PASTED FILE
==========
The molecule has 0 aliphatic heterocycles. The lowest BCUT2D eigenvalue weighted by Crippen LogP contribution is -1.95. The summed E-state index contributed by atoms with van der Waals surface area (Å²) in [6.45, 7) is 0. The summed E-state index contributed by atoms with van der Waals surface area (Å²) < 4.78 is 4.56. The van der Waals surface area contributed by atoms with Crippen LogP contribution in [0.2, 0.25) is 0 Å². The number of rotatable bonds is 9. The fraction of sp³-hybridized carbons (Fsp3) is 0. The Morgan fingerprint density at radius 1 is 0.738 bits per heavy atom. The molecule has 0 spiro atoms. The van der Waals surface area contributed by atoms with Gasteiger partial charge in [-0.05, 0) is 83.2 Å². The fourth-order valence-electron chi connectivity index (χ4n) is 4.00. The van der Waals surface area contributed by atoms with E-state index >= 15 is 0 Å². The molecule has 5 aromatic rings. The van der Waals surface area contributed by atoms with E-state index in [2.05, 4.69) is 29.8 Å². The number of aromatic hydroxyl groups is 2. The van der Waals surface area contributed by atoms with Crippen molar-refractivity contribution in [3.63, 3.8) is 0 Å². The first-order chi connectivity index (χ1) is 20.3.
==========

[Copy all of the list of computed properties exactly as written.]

The molecule has 0 aliphatic heterocycles. The lowest BCUT2D eigenvalue weighted by Crippen LogP contribution is -1.95. The summed E-state index contributed by atoms with van der Waals surface area (Å²) in [6.45, 7) is 0. The summed E-state index contributed by atoms with van der Waals surface area (Å²) < 4.78 is 4.56. The van der Waals surface area contributed by atoms with Crippen LogP contribution in [0.2, 0.25) is 0 Å². The number of rotatable bonds is 9. The fraction of sp³-hybridized carbons (Fsp3) is 0. The Morgan fingerprint density at radius 1 is 0.738 bits per heavy atom. The molecule has 0 spiro atoms. The van der Waals surface area contributed by atoms with Gasteiger partial charge in [-0.05, 0) is 83.2 Å². The fourth-order valence-electron chi connectivity index (χ4n) is 4.00. The van der Waals surface area contributed by atoms with E-state index >= 15 is 0 Å². The molecule has 5 aromatic rings. The van der Waals surface area contributed by atoms with E-state index in [2.05, 4.69) is 29.8 Å². The number of aromatic hydroxyl groups is 2. The van der Waals surface area contributed by atoms with Crippen molar-refractivity contribution in [3.63, 3.8) is 0 Å². The first-order chi connectivity index (χ1) is 20.3.